Franke, Douglas N., 2nd Lt

Fallen
 
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Last Rank
Second Lieutenant
Last Primary AFSC/MOS
AAF MOS 1034-Navigator
Last AFSC Group
Air Crew (Officer)
Primary Unit
1944-1944, 392nd Bombardment Group, Heavy
Service Years
1941 - 1944
USAAFOfficer Collar Insignia
Second Lieutenant

 Last Photo   Personal Details 


Home State
Minnesota
Minnesota
Year of Birth
1923
 
This Military Service Page was created/owned by CMSgt Don Skinner-Deceased to remember Franke, Douglas N., 2nd Lt.

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Casualty Info
Home Town
Minneapolis
Last Address
Wendling Air Station, England

Casualty Date
Apr 29, 1944
 
Cause
Hostile, Died while Missing
Reason
Air Loss, Crash - Land
Location
Germany
Conflict
World War II
Location of Interment
Hillside Cemetery - Minneapolis, Minnesota
Wall/Plot Coordinates
Not Specified

 Official Badges 

Meritorious Unit Commendation 1944-1961


 Unofficial Badges 




 Military Association Memberships
World War II Fallen
  2014, World War II Fallen

 Photo Album   (More...


 Ribbon Bar


Navigator Badge


 
 Unit Assignments
US Air ForceAdvancement Schools and Courses579th Bombardment Squadron, Heavy392nd Bombardment Group, Heavy
  1941-1942, Air Force Reserve Command
  1942-1943, AAF MOS 188, Aviation Cadet Navigator Training Course
  1944-1944, 579th Bombardment Squadron, Heavy
  1944-1944, 392nd Bombardment Group, Heavy
 Combat and Non-Combat Operations
  1944-1944 World War II/European-African-Middle Eastern Theater/Rhineland Campaign (1944-45)
 Colleges Attended 
University of Minnesota-Twin Cities
  1941-1941, University of Minnesota-Twin Cities
 My Aircraft/Missiles
B-24 Liberator  
  1943-1944, B-24 Liberator
 Additional Information

Last Known Activity
Douglas N. Franke was born in Minneapolis, Minnesota on February 1, 1923. He grew up in the area known as Coon Rapids, Minnesota. He was an Eagle Scout, and lettered in 4 sports in high school. He played football, basketball, baseball, and ran track. He also played trumpet in the school band. Franke graduated in 1941 as co-valedictorian.

He enrolled in the University of Minnesota, but dropped out after Pearl Harbor and joined the U.S. Army Air Corps Reserve.
Called to active duty in June, 1942, he was assigned to the Navigator Training School at San Marcos, Texas. On September 16, 1943, he was commisioned a 2nd Lieutenant and awarded Navigator wings. He underwent further training at Blythville AAFB, Arkansas; Davis-Monathon AAFB, Arizona; and in Northern Ireland.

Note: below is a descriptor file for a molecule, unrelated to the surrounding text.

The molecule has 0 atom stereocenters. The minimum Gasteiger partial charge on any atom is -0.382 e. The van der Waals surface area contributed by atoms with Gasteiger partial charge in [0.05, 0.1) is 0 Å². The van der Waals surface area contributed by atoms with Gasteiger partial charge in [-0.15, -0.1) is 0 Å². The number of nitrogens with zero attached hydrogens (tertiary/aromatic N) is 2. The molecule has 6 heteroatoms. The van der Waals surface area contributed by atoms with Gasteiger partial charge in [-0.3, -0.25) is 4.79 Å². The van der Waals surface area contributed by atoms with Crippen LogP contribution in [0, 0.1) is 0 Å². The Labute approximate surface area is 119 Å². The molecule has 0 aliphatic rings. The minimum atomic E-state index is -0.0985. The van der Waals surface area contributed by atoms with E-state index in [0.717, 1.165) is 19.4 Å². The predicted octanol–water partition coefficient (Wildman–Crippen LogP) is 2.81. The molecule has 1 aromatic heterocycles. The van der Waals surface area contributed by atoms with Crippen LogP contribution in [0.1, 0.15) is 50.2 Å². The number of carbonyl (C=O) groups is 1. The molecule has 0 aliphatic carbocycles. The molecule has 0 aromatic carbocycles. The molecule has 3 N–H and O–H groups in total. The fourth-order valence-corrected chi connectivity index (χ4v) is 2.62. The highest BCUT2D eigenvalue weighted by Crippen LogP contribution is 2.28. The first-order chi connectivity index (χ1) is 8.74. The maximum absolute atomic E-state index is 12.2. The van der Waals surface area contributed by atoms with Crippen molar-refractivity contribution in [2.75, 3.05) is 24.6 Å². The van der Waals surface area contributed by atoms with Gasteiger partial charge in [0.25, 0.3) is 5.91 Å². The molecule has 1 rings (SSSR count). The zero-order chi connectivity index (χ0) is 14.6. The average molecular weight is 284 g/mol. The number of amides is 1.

Franke was assigned to the 579th Bomb Squadron of the 392nd Bomb Group at Wendling Air Station, England. He became a part of the crew of 2Lt Bert Wyatt. He arrived from Ireland on April 11, 1944, and flew his first mission on April 20. He then flew 7 additional missions in the next 9 days. This hectic pace was caused by preparations for D-Day.

On April 29, 1944, the 8th Air Force put up 751 bombers in a raid on Berlin, to knock out the intricate system of railway lines and yards within the city. The Germans engaged in an intensive defensive effort. The Luftwaffe managed to get some 350 fighters in the air, with many making double sorties. With the confusion caused by loss of Pathfinder aircraft, heavy flak, and the non-appearance of friendly fighters, the 392nd Group suffered terribly. Of the 18 aircraft launched, 9 were lost over the target, and 2 more were lost on the return trip.

Wyatt's crew supposedly bombed the primary, but the aircraft was lost to sight just before the bomb run, and no one saw what happened. It is supposed they bombed and made the turn off target. It is known that with high winds, excess fuel consumption, and the subsequent loss of speed, the friendly fighters never made the hook-up, and the bomber stream was subjected to constant attack from target to the Dutch coast.

At approximately 1300 hours, the towns people of Dinklage, Germany heard the sound of anti-aircraft guns and the slow, popping sounds of a German fighter's 20-mm cannon. A B-24, with both starboard engines not working, and heavy smoke pouring from the fuselage front, appeared from the clouds and crashed near the town. One airman, supposedly the tail gunner, was observed to leap from the aircraft without a parachute before impact . One airman was found dead, hanging in his partially-opened chute from a tree. This man was identified as Lt. Franke.

All 10 airmen were retrieved from the wreckage and taken to the village of Vechta. There, they were placed in individual coffins and buried in individual graves in the Waldfreidhof or Forest Cemetery. After the war, Graves Registration exhumed the bodies and re-buried them in the American Military Cemetery at Nuepre, Belgium. Later, 5 of the bodies, including Lt. Franke, were removed and returned to families for reburial in the U.S. The 5 others remained at Nuepre.

The Germans of Dinklage built a memorial to the 10 men who died in the crash, and each year, hold a remembrance ceremony.

  

Comments/Citation

The aircraft in which Lt. Franke met his death was B-24H #42-7510, nicknamed "El Lobo." The entire crew, all of which perished that day, were;

2Lt Bert W. Wyatt       c
2Lt Aubert M. Tufts    c-p
2Lt Walker W. Gichen  bomb
2Lt Douglas N. Franke   nav
SSgt David E. Harbaugh   btg
SSgt Jack Gootz    eng
SSgt Robert W. Monroe    ro
Sgt Robert E. Thompson   lwg
Sgt John F. Sorrells   rwg
Sgt Alfred E. Archambeau  tg

Missing Air Crew Report 4461 applies.

According to German reports, soldiers returned to the wreckage a few days later, and detonated the bombs that remained in the aircraft. A document of Luftgankommando XI shows the aircraft crashed at 1345 hours, credited to both a flak battery and a German fighter. The aircraft is described as "99% destroyed."

2Lt Douglas N. Franke had been assigned to the unit for 18 days, and was on his 10th mission, when he was killed.

   
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